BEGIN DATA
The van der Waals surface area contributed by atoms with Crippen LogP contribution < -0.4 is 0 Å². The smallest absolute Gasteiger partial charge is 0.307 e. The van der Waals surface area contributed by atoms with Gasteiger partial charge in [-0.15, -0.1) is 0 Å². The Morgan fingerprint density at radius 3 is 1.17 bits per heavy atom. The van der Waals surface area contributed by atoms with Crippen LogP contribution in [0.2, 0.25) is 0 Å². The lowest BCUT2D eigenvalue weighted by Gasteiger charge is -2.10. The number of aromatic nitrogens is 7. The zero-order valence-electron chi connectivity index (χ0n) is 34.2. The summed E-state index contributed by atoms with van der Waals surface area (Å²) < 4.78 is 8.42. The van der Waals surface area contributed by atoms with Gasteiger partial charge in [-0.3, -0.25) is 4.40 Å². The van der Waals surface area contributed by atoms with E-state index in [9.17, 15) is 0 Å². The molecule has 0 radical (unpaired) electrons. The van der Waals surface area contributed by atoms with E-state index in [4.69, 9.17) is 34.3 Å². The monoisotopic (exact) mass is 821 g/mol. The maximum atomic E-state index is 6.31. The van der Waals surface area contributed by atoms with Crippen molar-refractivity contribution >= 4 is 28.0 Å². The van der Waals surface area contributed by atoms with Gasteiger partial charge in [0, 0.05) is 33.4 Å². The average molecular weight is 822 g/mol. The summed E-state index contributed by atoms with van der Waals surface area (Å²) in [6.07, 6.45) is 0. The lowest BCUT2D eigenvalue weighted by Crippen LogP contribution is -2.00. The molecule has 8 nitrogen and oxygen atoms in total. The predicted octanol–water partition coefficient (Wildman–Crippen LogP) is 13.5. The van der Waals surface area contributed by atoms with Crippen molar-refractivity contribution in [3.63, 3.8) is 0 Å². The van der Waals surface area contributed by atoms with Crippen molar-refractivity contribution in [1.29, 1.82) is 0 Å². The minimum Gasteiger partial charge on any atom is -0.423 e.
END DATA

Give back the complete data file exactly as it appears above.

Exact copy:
The van der Waals surface area contributed by atoms with Crippen LogP contribution < -0.4 is 0 Å². The smallest absolute Gasteiger partial charge is 0.307 e. The van der Waals surface area contributed by atoms with Gasteiger partial charge in [-0.15, -0.1) is 0 Å². The Morgan fingerprint density at radius 3 is 1.17 bits per heavy atom. The van der Waals surface area contributed by atoms with Crippen LogP contribution in [0.2, 0.25) is 0 Å². The lowest BCUT2D eigenvalue weighted by Gasteiger charge is -2.10. The number of aromatic nitrogens is 7. The zero-order valence-electron chi connectivity index (χ0n) is 34.2. The summed E-state index contributed by atoms with van der Waals surface area (Å²) < 4.78 is 8.42. The van der Waals surface area contributed by atoms with Gasteiger partial charge in [-0.3, -0.25) is 4.40 Å². The van der Waals surface area contributed by atoms with E-state index in [9.17, 15) is 0 Å². The molecule has 0 radical (unpaired) electrons. The van der Waals surface area contributed by atoms with E-state index in [4.69, 9.17) is 34.3 Å². The monoisotopic (exact) mass is 821 g/mol. The maximum atomic E-state index is 6.31. The van der Waals surface area contributed by atoms with Crippen molar-refractivity contribution >= 4 is 28.0 Å². The van der Waals surface area contributed by atoms with Gasteiger partial charge in [0, 0.05) is 33.4 Å². The average molecular weight is 822 g/mol. The summed E-state index contributed by atoms with van der Waals surface area (Å²) in [6.07, 6.45) is 0. The lowest BCUT2D eigenvalue weighted by Crippen LogP contribution is -2.00. The molecule has 8 nitrogen and oxygen atoms in total. The predicted octanol–water partition coefficient (Wildman–Crippen LogP) is 13.5. The van der Waals surface area contributed by atoms with Crippen molar-refractivity contribution in [3.63, 3.8) is 0 Å². The van der Waals surface area contributed by atoms with Crippen molar-refractivity contribution in [1.29, 1.82) is 0 Å². The minimum Gasteiger partial charge on any atom is -0.423 e.